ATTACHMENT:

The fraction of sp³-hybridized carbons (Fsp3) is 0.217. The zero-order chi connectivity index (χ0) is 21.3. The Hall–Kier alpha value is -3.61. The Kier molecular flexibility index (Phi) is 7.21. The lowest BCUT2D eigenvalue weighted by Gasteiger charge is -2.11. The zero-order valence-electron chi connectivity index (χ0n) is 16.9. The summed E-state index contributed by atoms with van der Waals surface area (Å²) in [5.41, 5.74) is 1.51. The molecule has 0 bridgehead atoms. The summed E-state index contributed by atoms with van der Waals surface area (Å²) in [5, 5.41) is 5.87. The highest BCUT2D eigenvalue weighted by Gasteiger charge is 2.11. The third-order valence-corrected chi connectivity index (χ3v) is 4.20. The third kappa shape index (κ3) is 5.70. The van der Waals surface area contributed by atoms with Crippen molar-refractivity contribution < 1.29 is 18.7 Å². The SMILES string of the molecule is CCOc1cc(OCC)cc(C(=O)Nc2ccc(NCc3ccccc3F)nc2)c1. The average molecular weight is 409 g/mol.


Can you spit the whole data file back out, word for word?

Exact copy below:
The fraction of sp³-hybridized carbons (Fsp3) is 0.217. The zero-order chi connectivity index (χ0) is 21.3. The Hall–Kier alpha value is -3.61. The Kier molecular flexibility index (Phi) is 7.21. The lowest BCUT2D eigenvalue weighted by Gasteiger charge is -2.11. The zero-order valence-electron chi connectivity index (χ0n) is 16.9. The summed E-state index contributed by atoms with van der Waals surface area (Å²) in [5.41, 5.74) is 1.51. The molecule has 0 bridgehead atoms. The summed E-state index contributed by atoms with van der Waals surface area (Å²) in [5, 5.41) is 5.87. The highest BCUT2D eigenvalue weighted by Gasteiger charge is 2.11. The third-order valence-corrected chi connectivity index (χ3v) is 4.20. The third kappa shape index (κ3) is 5.70. The van der Waals surface area contributed by atoms with Crippen molar-refractivity contribution < 1.29 is 18.7 Å². The SMILES string of the molecule is CCOc1cc(OCC)cc(C(=O)Nc2ccc(NCc3ccccc3F)nc2)c1. The average molecular weight is 409 g/mol.